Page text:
Hunting for solutions: on trophy hunting

In July 2015, when Cecil, a 13-year-old black-maned male lion, strolled out of Hwange National Park in Zimbabwe (some say he was baited and lured out), and fell prey to an American trophy hunter, a furore ensued. The unfortunate lion happened to be a study animal collared and tracked by Oxford University, and beloved of tourists on account of his readiness to provide easy photo-ops. Cecil’s death soon catalysed an international slanging match where animal rights activists and celebrities traded insults with hunters and their supporters. While the conservation community was divided in its support, local African voices were hardly heard.

Accidental mascot

Following this incident, trophy hunting has received much press and action. Thanks to this accidental mascot, financial support for Oxford’s Wildlife Conservation Research Unit (WildCRU) poured in. Among the key actions, subspecies of lions at risk from different population pressures were placed on the U.S. Endangered Species Act, making it difficult for American citizens to trophy hunt. However, the lifting of import bans for elephants, as recently proposed by the U.S. Fish and Wildlife Service and the Trump administration, is expected to ease the entry of trophy imports from countries such as Zimbabwe and Zambia.

Critics fear that lions may once again be a target. Given that populations of both elephants and lions and many other species remain of conservation concern, it is widely believed that actions to ‘protect’ such species must continue. But several questions remain unanswered: Is trophy hunting good for conservation or does it contribute to population declines? Is hunting ethical, and by whose standards? Should hunting be banned, and who decides?

The equation is not simple; generic hunting bans do not automatically lead to increases in wildlife. For example, in countries such as Kenya and India, where hunting bans came into force in the 1970s, wildlife populations do not seem to fare better than in countries where hunting is ongoing. On the contrary, in both South Africa and Namibia where wildlife has been commoditised (trophy hunting, wildlife tourism, commercial meat production as well as local consumption) and managed for the benefit of local communities, populations seem to be doing better.

Trophy hunting has also been favourably implicated in the recovery of individual species such as the black rhino and the straight-horned markhor, a species of wild goat found in Pakistan. In the specific case of lions, WildCRU’s own report identifies habitat loss and degradation, as well as the loss of prey-base and conflict with local communities over livestock losses as primary threats. Trophy hunting, it concludes, could be problematic only for some populations but reiterates that there is limited evidence to show that it has substantial negative implications at national or regional levels. In fact, the report states that “the most fundamental benefit of trophy hunting to lion conservation is that it provides a financial incentive to maintain lion habitat that might otherwise be converted to non-wildlife land uses.”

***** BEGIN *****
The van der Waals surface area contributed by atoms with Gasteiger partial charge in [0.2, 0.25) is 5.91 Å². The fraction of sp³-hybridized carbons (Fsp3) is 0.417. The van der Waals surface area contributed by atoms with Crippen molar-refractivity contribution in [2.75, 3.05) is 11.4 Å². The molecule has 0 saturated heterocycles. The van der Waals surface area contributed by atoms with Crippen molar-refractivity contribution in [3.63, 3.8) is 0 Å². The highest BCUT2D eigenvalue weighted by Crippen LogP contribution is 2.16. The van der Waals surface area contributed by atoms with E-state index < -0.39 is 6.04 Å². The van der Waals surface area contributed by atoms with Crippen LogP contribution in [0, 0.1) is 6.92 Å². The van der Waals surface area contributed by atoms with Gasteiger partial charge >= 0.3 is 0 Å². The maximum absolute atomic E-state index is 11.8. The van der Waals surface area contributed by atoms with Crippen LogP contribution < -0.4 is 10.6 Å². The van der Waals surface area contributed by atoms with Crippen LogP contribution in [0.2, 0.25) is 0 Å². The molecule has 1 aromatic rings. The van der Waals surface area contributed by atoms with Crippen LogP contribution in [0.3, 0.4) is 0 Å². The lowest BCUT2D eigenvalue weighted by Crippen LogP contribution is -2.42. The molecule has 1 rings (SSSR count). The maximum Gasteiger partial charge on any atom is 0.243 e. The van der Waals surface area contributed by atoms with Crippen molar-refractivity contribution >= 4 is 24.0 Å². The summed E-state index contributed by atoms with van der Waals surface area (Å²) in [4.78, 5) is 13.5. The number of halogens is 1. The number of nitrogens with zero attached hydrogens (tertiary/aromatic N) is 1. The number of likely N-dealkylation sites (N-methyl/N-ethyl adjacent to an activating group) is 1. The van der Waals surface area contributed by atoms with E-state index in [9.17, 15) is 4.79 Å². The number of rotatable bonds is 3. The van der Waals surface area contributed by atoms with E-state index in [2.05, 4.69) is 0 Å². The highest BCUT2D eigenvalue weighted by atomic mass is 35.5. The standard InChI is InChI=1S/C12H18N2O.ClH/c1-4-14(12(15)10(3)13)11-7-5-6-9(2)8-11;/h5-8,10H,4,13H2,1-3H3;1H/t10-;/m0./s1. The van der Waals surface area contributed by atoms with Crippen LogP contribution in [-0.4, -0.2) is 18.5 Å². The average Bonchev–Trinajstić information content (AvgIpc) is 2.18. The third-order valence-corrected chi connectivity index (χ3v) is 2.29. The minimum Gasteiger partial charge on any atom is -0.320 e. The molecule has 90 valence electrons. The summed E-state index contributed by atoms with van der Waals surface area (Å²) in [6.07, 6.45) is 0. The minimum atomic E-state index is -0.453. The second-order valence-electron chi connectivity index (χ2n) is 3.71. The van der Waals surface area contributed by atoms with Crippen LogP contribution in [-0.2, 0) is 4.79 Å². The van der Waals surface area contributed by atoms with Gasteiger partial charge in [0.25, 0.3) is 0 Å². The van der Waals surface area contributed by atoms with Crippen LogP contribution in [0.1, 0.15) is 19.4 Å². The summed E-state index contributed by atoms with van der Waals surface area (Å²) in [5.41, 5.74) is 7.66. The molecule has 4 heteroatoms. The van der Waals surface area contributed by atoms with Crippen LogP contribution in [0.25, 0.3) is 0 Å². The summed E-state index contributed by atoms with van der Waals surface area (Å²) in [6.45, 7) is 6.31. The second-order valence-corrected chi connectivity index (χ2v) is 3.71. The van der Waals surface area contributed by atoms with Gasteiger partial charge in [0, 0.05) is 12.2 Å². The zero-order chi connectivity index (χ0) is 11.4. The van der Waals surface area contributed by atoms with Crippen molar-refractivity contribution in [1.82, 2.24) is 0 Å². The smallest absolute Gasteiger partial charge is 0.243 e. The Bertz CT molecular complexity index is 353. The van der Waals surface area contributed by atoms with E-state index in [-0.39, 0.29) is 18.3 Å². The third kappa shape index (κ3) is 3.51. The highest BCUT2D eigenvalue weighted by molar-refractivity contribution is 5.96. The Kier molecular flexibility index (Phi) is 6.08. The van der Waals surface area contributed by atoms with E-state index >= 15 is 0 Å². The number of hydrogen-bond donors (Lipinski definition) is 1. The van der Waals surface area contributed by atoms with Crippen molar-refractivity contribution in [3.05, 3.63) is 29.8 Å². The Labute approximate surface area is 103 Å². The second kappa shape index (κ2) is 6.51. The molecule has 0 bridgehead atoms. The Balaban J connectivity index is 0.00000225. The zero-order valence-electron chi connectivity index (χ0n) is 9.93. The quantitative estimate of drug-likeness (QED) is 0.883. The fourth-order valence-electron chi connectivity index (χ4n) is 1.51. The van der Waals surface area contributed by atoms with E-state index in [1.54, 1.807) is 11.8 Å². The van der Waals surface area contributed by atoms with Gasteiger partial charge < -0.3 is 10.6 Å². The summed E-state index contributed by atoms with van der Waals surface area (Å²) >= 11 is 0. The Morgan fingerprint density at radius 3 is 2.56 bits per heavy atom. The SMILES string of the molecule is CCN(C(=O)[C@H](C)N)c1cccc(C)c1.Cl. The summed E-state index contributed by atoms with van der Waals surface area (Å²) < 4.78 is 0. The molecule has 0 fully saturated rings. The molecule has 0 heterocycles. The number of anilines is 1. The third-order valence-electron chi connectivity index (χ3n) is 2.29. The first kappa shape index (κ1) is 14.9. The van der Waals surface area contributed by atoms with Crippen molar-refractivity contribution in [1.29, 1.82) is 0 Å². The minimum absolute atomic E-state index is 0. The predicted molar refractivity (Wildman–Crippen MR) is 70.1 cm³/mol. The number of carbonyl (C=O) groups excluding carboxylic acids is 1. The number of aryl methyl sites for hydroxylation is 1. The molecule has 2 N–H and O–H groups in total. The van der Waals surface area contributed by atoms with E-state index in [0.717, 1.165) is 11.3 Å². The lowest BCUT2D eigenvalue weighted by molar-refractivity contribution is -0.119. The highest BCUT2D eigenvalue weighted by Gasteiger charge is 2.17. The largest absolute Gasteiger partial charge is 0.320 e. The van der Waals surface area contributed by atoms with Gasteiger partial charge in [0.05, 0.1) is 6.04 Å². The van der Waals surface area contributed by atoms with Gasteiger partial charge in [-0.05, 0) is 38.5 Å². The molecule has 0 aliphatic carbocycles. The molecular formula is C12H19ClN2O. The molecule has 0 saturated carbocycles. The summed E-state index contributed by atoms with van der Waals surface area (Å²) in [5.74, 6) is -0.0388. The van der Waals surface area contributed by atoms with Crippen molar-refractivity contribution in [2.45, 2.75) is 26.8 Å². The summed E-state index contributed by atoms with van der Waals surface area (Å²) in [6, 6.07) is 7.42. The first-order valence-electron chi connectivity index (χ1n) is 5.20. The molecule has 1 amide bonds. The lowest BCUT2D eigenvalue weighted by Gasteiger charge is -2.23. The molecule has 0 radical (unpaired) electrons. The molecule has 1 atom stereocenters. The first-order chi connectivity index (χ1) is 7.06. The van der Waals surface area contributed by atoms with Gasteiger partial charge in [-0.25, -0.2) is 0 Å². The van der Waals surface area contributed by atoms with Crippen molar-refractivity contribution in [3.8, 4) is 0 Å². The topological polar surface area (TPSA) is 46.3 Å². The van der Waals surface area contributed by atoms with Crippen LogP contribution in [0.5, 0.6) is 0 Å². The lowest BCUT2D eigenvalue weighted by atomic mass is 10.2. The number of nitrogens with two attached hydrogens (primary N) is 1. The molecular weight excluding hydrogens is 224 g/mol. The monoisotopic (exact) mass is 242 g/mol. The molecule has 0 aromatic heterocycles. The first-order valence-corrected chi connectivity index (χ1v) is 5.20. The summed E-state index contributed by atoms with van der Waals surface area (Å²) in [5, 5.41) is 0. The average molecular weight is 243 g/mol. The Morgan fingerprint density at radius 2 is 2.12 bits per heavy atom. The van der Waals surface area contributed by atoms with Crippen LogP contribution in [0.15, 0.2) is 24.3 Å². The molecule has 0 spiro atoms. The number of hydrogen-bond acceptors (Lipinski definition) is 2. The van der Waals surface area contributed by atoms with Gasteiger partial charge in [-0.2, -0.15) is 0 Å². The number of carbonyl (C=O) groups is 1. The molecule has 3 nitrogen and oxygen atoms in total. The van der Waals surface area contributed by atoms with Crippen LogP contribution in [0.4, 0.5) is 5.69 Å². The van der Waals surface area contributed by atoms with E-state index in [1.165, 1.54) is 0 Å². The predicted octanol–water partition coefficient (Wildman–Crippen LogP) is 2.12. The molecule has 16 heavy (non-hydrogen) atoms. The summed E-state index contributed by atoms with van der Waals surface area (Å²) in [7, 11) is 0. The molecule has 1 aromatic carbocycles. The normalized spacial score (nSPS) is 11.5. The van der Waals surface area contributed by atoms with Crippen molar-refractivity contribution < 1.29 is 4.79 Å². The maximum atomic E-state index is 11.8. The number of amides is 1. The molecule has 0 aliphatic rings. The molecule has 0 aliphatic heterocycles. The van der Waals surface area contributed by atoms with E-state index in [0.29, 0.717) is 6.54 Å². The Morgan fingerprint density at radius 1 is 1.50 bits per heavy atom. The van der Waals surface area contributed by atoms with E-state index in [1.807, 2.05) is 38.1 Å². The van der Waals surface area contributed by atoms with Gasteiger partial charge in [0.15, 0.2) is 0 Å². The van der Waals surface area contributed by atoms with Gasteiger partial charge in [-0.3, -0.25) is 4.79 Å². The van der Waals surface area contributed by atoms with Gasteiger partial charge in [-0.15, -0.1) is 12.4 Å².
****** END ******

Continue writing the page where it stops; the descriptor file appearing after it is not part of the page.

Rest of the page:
Impact on conservation

Given these data, it would seem that much of the opposition to trophy hunting derives from an animal rights perspective rather than an objective evaluation of conservation impact. Hunting is carried out in about 1.4 million sq km in Africa, more than 22% of area covered by national parks in Africa. To increase the scope of ecotourism (the most frequently proposed revenue generation alternative) to this level seems unviable given that many of these landscapes are not conducive to tourism. Moreover, some experts claim that compared to ecotourism, high-value trophy hunting has a lower ecological footprint. The caution, however, is that like other market-based mechanisms such as payments for ecosystem services or ecotourism, trophy hunting is also riddled by problems such as lack of local regulation, rent-seeking and corruption, which can derail such projects. Trophy hunting therefore has mixed results, with a variety of factors determining its success or failure.

At the same time, this pragmatic approach to conservation clashes frequently with the animal rights philosophies embedded within the wildlife conservation debate. To further complicate matters, critics conflate subsistence with sport hunting; these are embedded in different cultural contexts, and need to be evaluated through separate socio-political and economic frames.

One must not forget that the vociferous support of urban Western animal enthusiasts and conservationists has real consequences far away (from their homes) in rural Africa where animals and people live in close proximity with each other. An undue focus on issues such as trophy hunting can take away from real problems such as conflict as well as widespread habitat loss and degradation. The latter are enabled by the massive land grabs perpetrated by multinational companies on the continent. The ongoing trophy hunting and animal rights debates as well as the conservation politics surrounding large charismatic species have been elements of a long-term, white-dominated game that is also indicative of a distinct colonial hangover reminiscent of the ‘Scramble for Africa’, that once again ignores African voices and ground realities.

Meera Anna Oommen is Associate Director at Dakshin Foundation, Bangalore and Kartik Shanker is Director, ATREE, Bangalore. The views expressed are personal

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Printable version | Jun 21, 2021 8:04:19 PM |

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